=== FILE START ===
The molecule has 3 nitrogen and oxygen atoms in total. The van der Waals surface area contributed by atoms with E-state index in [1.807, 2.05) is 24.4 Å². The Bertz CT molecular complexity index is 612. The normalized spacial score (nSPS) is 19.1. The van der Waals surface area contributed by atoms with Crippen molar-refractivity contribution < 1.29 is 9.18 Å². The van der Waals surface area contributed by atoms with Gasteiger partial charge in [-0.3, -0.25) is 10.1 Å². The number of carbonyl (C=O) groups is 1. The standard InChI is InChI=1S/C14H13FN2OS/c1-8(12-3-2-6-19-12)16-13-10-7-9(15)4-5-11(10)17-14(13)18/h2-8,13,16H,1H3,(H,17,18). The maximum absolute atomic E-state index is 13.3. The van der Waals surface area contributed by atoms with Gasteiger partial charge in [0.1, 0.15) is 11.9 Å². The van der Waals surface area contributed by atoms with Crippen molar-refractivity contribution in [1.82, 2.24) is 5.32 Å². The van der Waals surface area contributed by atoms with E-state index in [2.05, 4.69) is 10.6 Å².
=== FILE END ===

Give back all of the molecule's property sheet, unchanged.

The molecule has 3 nitrogen and oxygen atoms in total. The van der Waals surface area contributed by atoms with E-state index in [1.807, 2.05) is 24.4 Å². The Bertz CT molecular complexity index is 612. The normalized spacial score (nSPS) is 19.1. The van der Waals surface area contributed by atoms with Crippen molar-refractivity contribution < 1.29 is 9.18 Å². The van der Waals surface area contributed by atoms with Gasteiger partial charge in [-0.3, -0.25) is 10.1 Å². The number of carbonyl (C=O) groups is 1. The standard InChI is InChI=1S/C14H13FN2OS/c1-8(12-3-2-6-19-12)16-13-10-7-9(15)4-5-11(10)17-14(13)18/h2-8,13,16H,1H3,(H,17,18). The maximum absolute atomic E-state index is 13.3. The van der Waals surface area contributed by atoms with Gasteiger partial charge in [0.1, 0.15) is 11.9 Å². The van der Waals surface area contributed by atoms with Crippen molar-refractivity contribution in [1.82, 2.24) is 5.32 Å². The van der Waals surface area contributed by atoms with E-state index in [2.05, 4.69) is 10.6 Å².